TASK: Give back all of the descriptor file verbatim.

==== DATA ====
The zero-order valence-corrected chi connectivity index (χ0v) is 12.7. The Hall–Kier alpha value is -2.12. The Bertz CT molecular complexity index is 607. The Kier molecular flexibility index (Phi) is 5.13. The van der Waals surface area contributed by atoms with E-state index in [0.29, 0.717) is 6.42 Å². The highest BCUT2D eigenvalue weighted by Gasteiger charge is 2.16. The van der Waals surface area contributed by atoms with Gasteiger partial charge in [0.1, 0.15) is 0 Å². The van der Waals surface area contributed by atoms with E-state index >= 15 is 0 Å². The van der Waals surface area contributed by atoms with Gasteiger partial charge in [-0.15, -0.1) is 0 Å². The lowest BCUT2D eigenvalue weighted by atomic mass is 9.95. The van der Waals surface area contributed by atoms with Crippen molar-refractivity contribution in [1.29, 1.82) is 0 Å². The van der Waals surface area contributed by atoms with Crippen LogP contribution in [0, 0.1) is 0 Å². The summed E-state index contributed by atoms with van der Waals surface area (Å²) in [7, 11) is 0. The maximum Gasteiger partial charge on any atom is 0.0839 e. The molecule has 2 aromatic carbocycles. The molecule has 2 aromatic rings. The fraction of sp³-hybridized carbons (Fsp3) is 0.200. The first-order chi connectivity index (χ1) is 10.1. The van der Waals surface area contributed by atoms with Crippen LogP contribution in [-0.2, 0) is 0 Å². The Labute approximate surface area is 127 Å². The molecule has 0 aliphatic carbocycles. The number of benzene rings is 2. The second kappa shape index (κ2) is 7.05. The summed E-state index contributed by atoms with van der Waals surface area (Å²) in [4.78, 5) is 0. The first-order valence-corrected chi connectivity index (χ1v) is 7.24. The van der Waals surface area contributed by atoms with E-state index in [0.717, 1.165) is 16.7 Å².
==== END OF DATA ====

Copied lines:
The zero-order valence-corrected chi connectivity index (χ0v) is 12.7. The Hall–Kier alpha value is -2.12. The Bertz CT molecular complexity index is 607. The Kier molecular flexibility index (Phi) is 5.13. The van der Waals surface area contributed by atoms with E-state index in [0.29, 0.717) is 6.42 Å². The highest BCUT2D eigenvalue weighted by Gasteiger charge is 2.16. The van der Waals surface area contributed by atoms with Gasteiger partial charge in [0.1, 0.15) is 0 Å². The van der Waals surface area contributed by atoms with E-state index >= 15 is 0 Å². The van der Waals surface area contributed by atoms with Gasteiger partial charge in [-0.15, -0.1) is 0 Å². The lowest BCUT2D eigenvalue weighted by atomic mass is 9.95. The van der Waals surface area contributed by atoms with Crippen molar-refractivity contribution in [1.29, 1.82) is 0 Å². The van der Waals surface area contributed by atoms with Crippen LogP contribution in [0, 0.1) is 0 Å². The summed E-state index contributed by atoms with van der Waals surface area (Å²) in [7, 11) is 0. The maximum Gasteiger partial charge on any atom is 0.0839 e. The molecule has 2 aromatic carbocycles. The molecule has 2 aromatic rings. The fraction of sp³-hybridized carbons (Fsp3) is 0.200. The first-order chi connectivity index (χ1) is 10.1. The van der Waals surface area contributed by atoms with Crippen LogP contribution in [-0.2, 0) is 0 Å². The Labute approximate surface area is 127 Å². The molecule has 0 aliphatic carbocycles. The number of benzene rings is 2. The second kappa shape index (κ2) is 7.05. The summed E-state index contributed by atoms with van der Waals surface area (Å²) in [4.78, 5) is 0. The first-order valence-corrected chi connectivity index (χ1v) is 7.24. The van der Waals surface area contributed by atoms with E-state index in [0.717, 1.165) is 16.7 Å².